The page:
Saturday, March 17, 2012


Front Royal, Virginia 3 March 2012

For the first week of March, we were on spring break at my university, and I took advantage to go shooting, but with something different in mind this time. After much searching and researching, I finally found a camera store on the east coast (the only one, btw) that would rent me a Pentax 645D body. They are located in Ashburn, VA, and I took advantage of their rent it for a weekend and pay only a one day rental fee. It has been on my mind to find a way to get into medium format digital for some months now, but with the high price of such machines, I thought it best to rent one before leaping off that financial bridge. The Pentax 645D has been the sleeper in the group which includes Hasselblad, Mamiya, Phase One, and Leica. It has a 40-mega-pixel CCD sensor made by the former Yellow Father (same sensor as in the Leica S-2, btw). The advantage that Pentax offers is they expect you to use their legacy lenses from their 645 film cameras -- currently they only make one lens specifically for the camera, and even legacy lenses from the Pentax 67 system. I have been shooting P-67's since 1995, and am the proud owner of eight lenses from 45mm to 300mm. Since the advent of the 645 film camera, they have made an adapter that allows P-67 lenses to be used on the 645, and this holds true for the 645D, also.

So I had the camera for two-and-a-half days, rainy, snowy, sleety days I might add. Oh, I forgot windy. The first image I shot with it was Ellen eating lunch just after receiving the camera, and was interesting in seeing how well it would perform at 1600 ISO, it's top ISO. I spent lunch time learning the camera which was surprising easy especially when you consider they couldn't find the instruction book. The guy told me just to hold one of the control buttons down and if the front wheel didn't change anything then the back control wheel would. He was right, it was just that easy. Nothing you need to make the camera function is buried in the menu system. One of the truly great things about the camera is the dedicated mirror lock-up knob located on the right side of the lens mount protrusion. One push of the shutter locks the mirror up, next push fires the shutters and returns the mirror to viewing position. How great is that? The only problem is I forgot to change the ISO back to something more reasonable for my next image -- an little, old, green trimmed, white church in the back woods of NW VA. It was literally raining, sleeting, and snowing while I held the umbrella over me and the camera to make the image. I went back to the protection of the raised open hatch of my Pathfinder before I realized my mistake. As I was changing the ISO to 400, the camera announced it no longer had enough charge to continue shooting. Thankfully we had an inverter in the truck where I could plug-in the battery for recharging as we wondered down the road.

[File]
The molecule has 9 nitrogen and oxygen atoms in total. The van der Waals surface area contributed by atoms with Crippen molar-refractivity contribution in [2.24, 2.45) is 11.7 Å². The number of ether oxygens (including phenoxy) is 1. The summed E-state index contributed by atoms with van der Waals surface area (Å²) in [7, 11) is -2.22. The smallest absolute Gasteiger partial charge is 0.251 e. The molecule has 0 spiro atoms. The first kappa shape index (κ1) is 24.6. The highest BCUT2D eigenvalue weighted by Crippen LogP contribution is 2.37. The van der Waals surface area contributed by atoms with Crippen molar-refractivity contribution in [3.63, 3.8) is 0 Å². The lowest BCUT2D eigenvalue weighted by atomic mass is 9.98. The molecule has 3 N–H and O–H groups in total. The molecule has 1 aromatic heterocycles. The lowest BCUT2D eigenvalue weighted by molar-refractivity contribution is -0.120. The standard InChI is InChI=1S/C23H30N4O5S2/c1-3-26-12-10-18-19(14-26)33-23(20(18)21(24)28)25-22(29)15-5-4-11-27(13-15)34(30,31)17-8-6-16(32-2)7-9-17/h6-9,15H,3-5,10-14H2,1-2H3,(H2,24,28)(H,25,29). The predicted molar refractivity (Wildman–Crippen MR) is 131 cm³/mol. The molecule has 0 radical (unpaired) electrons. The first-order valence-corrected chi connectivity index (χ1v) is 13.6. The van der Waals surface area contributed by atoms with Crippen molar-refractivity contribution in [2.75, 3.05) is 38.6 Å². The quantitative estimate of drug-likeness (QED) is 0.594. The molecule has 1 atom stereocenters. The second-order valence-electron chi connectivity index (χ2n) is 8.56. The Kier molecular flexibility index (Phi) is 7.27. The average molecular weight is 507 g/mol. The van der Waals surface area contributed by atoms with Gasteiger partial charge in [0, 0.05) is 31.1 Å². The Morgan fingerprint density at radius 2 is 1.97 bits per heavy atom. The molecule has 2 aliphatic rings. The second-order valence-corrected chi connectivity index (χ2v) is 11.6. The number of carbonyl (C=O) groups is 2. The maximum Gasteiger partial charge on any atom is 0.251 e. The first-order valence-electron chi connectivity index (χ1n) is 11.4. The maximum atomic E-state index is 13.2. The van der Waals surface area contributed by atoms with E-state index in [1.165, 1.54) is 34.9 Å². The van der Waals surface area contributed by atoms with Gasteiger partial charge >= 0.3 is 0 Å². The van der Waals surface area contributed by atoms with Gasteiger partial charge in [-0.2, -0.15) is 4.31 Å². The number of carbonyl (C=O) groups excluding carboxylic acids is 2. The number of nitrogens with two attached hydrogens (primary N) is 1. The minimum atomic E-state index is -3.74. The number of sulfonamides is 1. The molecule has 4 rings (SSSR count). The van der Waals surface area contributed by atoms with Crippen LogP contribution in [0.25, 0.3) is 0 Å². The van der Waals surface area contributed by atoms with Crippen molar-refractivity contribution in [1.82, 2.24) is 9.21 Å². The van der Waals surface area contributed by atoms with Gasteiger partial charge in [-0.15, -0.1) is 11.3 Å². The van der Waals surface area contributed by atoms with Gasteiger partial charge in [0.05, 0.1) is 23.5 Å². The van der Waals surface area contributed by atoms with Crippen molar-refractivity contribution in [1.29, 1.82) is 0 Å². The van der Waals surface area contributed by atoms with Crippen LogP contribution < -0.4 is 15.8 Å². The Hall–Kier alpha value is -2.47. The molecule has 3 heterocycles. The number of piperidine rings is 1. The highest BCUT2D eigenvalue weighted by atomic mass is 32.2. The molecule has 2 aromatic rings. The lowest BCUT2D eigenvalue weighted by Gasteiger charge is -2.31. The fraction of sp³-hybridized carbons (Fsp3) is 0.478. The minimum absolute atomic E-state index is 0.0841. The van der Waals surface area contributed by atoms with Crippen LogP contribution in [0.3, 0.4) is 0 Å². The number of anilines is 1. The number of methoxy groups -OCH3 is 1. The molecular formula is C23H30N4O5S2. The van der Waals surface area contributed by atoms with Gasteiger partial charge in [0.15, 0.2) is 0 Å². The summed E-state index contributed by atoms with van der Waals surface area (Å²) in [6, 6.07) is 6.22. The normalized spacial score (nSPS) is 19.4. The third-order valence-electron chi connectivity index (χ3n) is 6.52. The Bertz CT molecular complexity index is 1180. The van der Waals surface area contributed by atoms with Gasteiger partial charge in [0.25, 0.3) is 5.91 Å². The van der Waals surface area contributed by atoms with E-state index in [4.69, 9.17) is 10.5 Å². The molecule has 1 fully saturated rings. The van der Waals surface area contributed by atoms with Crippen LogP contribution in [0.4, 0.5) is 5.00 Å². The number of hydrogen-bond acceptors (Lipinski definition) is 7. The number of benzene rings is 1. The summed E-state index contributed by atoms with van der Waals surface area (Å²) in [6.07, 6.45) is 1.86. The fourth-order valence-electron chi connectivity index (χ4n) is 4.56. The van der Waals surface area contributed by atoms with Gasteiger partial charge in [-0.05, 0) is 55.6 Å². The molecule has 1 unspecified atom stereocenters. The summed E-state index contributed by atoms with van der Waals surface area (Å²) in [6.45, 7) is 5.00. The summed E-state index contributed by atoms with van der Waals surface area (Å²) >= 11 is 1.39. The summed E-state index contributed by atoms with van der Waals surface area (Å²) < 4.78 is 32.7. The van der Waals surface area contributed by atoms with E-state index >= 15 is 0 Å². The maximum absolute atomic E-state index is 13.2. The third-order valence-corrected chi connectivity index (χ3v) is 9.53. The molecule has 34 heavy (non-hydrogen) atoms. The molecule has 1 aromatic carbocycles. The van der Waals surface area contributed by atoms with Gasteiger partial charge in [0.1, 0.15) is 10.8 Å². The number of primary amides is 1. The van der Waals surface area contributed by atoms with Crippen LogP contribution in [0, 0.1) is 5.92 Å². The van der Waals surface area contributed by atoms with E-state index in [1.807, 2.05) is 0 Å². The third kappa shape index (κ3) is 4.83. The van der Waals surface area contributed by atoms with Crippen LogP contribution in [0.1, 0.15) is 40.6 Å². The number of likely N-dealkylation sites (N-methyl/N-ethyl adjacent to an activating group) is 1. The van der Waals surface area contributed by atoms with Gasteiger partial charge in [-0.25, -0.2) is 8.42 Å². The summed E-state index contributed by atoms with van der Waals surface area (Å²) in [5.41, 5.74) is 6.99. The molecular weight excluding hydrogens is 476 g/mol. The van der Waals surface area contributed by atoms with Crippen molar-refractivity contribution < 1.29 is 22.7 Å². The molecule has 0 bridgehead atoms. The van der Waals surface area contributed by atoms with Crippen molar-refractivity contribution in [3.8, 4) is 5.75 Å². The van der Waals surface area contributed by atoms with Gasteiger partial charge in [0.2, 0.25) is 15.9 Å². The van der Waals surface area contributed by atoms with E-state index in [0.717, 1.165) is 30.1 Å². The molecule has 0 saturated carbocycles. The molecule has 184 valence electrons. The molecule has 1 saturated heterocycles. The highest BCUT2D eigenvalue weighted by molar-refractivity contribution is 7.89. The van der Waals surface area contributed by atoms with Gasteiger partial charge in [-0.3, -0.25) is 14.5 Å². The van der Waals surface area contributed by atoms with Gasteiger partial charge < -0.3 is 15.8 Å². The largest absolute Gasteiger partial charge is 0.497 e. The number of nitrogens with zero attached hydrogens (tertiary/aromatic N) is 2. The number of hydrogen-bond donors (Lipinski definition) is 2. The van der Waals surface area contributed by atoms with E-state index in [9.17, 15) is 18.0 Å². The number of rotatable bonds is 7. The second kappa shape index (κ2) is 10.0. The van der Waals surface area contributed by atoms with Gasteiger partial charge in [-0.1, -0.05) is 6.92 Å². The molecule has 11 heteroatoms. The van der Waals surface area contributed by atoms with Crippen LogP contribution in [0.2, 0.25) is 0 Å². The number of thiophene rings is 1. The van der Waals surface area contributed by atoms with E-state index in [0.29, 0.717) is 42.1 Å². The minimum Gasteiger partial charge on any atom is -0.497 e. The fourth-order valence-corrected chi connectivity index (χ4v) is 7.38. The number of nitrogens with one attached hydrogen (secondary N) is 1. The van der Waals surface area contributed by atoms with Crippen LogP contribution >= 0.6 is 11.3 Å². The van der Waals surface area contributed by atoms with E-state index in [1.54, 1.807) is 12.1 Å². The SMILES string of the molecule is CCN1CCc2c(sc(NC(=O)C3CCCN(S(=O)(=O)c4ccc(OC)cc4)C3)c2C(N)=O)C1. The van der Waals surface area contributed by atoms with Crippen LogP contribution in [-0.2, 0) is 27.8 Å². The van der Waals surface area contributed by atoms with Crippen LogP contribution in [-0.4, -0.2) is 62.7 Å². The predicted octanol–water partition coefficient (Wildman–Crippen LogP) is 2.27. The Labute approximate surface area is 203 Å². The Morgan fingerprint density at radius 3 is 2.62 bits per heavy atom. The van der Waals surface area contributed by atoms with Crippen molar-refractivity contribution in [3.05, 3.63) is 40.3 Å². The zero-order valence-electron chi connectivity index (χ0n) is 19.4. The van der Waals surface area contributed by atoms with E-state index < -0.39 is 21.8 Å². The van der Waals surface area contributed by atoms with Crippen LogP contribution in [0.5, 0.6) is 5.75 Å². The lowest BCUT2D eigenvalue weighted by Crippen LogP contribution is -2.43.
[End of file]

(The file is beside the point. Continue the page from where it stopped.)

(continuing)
Raw files range from about 65-70 megs, and converted out of ACR, they are about 225-230 megs. Dynamic range from the sensor is fully two stops more than my Canon 5D2 -- one more in shadow and at least one more in highlights. Colors are lush without being harsh. Native print size at 300 ppi is 18x24.25 inches. If you don't have a printer that will print 24 inches wide, you'd be wasting your money -- thankfully I have one at school (Epson 7900). Prints are absolutely beautiful. I printed everything at full res, and that's big enough for me ---- for now.

The attached image was shot in Front Royal, VA early Saturday morning (3/3) using my P-67 75mm 4.5 perspective control lens. And while I realize that this quick edit JPEG can in no way express the beautiful tones and detail of this image (I can read the electric meters in the file), it'll give you some idea. Just imagine looking at this image on a piece of 24x30 Epson Exhibition Fiber paper. Yeah, I going to buy one.

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